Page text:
The First Capital Group consists of First Capital Treasuries PLC, First Capital Limited, First Capital Markets Limited, First Capital Asset Management Limited and First Capital Equities (Private) Limited covering Colombo, Negombo, Matara, Kandy and Kurunegala.

Sri Lankan shares close at over 3-week low; turnover up on block deals

FIRST CAPITAL’S HEAD OF RESEARCH, DIMANTHA MATHEW, SPEAKS TO REUTERS

Sri Lankan shares on Friday hit their lowest close in more than three weeks, as investors sold telecom shares and on concerns over rising interest rates.

The Colombo stock index ended down 0.42 percent at 6,101.51, its lowest close since Feb. 9. The bourse dropped 0.6 percent on the week, in its second straight weekly decline.

Foreign investors were net buyers of 70.8 million Sri Lankan rupees ($468,563.86) worth of shares, extending the year-to-date net foreign inflow to 963.03 million rupees worth of equities.

Turnover was 1.21 billion rupees, the highest since Feb. 28 and nearly double this year’s daily average of 679.4 million rupees.

“Even today the crossings pushed the turnover. The foreign inflow is continuing, which is a good thing,” said Dimantha Mathew, head of research, First Capital Equities (Pvt) Ltd.

“Foreign participation is high and local investors are completely staying out of the market.”

Conglomerate John Keells Holdings Plc, which accounted for 72.5 percent of the day’s turnover on block trade, ended steady.

Sri Lanka Telecom Plc slid 5.44 percent, while Dialog Axiata Plc declined 3.48 percent.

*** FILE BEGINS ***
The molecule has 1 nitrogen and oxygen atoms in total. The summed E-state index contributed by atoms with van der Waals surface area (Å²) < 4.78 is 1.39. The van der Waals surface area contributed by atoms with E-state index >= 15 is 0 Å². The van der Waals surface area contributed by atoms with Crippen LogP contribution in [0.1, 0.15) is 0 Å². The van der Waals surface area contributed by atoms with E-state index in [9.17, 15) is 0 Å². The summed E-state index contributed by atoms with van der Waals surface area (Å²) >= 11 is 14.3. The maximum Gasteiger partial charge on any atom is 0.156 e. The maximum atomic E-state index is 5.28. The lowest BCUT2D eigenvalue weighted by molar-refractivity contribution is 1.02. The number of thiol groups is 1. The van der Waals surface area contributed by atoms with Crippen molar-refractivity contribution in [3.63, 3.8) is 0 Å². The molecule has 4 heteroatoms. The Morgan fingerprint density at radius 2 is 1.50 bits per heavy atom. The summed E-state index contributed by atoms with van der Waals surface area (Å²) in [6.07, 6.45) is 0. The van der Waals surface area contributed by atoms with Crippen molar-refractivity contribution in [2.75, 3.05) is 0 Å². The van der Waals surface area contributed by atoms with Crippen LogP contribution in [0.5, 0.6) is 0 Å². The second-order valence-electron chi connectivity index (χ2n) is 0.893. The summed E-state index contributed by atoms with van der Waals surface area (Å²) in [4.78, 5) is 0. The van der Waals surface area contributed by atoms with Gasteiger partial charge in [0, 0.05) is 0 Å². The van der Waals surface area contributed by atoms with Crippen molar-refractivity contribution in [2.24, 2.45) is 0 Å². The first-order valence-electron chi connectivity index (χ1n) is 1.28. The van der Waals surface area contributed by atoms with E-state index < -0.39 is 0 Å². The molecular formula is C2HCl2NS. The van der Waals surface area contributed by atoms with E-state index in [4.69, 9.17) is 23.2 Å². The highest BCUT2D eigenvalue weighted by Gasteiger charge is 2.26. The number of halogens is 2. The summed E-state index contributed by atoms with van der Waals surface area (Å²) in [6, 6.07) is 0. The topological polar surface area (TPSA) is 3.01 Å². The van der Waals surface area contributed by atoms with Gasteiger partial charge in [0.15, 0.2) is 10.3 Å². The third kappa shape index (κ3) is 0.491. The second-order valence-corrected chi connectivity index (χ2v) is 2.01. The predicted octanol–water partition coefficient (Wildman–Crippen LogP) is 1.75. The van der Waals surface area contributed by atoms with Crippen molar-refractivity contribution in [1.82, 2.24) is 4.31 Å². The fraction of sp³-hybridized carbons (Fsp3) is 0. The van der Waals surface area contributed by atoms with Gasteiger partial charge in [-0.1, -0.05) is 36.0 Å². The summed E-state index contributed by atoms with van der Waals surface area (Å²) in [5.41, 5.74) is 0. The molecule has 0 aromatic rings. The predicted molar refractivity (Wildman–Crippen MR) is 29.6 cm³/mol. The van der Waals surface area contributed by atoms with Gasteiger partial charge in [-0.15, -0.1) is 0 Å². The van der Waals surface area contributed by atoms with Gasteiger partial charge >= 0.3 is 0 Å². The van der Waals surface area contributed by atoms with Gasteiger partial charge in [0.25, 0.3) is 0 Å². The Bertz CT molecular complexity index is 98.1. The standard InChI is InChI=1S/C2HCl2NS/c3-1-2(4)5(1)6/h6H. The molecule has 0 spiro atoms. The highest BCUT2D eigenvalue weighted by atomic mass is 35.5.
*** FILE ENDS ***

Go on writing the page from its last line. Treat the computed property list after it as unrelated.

Yields on treasury bills have risen to a more-than-four-year high since October, while the central bank has kept key policy rates on hold.

($1 = 151.1000 Sri Lankan rupees)

(Reporting by Ranga Sirilal and Shihar Aneez; Editing by Sherry Jacob-Phillips)

 

The comments on this report are provided by the Capital Markets Research Unit of First Capital Holdings PLC an investment bank in Sri Lanka.

The company operates in the capital markets of Sri Lanka in government securities – treasury bills and bonds, stock brokering and share market investments, asset management, private wealth management,  retirement planning, personal financial planning, unit trust, margin trading, capital market research, trustee services, corporate finance advisory services including corporate debt structuring (debentures, trust certificates, commercial papers), valuations, restructuring, mergers and acquisitions, initial public offerings (IPOs) and project advisory.

The First Capital Group consists of First Capital Treasuries PLC, First Capital Limited, First Capital Markets Limited, First Capital Asset Management Limited and First Capital Equities (Private) Limited covering Colombo, Negombo, Matara, Kandy and Kurunegala.

Sri Lankan shares edge up on foreign investor buying

FIRST CAPITAL’S HEAD OF RESEARCH, DIMANTHA MATHEW, SPEAKS TO REUTERS

Sri Lankan shares closed marginally higher on Thursday after posting a near three-week closing low in the previous session, as foreign investors bought recently battered stocks while concerns about rising interest rates continued to hurt investor sentiment.

The Colombo stock index ended up 0.09 percent at 6,127.11, after closing at its lowest since Feb. 9 on Wednesday.

Foreign investors were net buyers of 292.6 million rupees ($1.94 million) worth of shares, extending the year-to-date net foreign inflow to 892.2 million rupees worth of equities.

Turnover was 783.9 million rupees, more than this year’s daily average of 666.6 million rupees.

“Market continues to move sideways but today we have seen some institutional and foreign buying,” said Dimantha Mathew, head of research at First Capital Equities (Pvt) Ltd.

Sri Lanka Telecom Plc ended 3.87 percent higher after reporting a group net profit of 289 million rupees for the December quarter, compared with a net loss of 157 million rupees a year earlier.

Trans Asia Hotels Plc jumped 8.12 percent, while Commercial Leasing & Finance Plc rose 3.45 percent.

Yields on treasury bills have risen to a more than four-year high since October, while the central bank has kept key policy rates on hold.

($1 = 151.1000 Sri Lankan rupees)

(Reporting by Ranga Sirilal and Shihar Aneez; Editing by Subhranshu Sahu)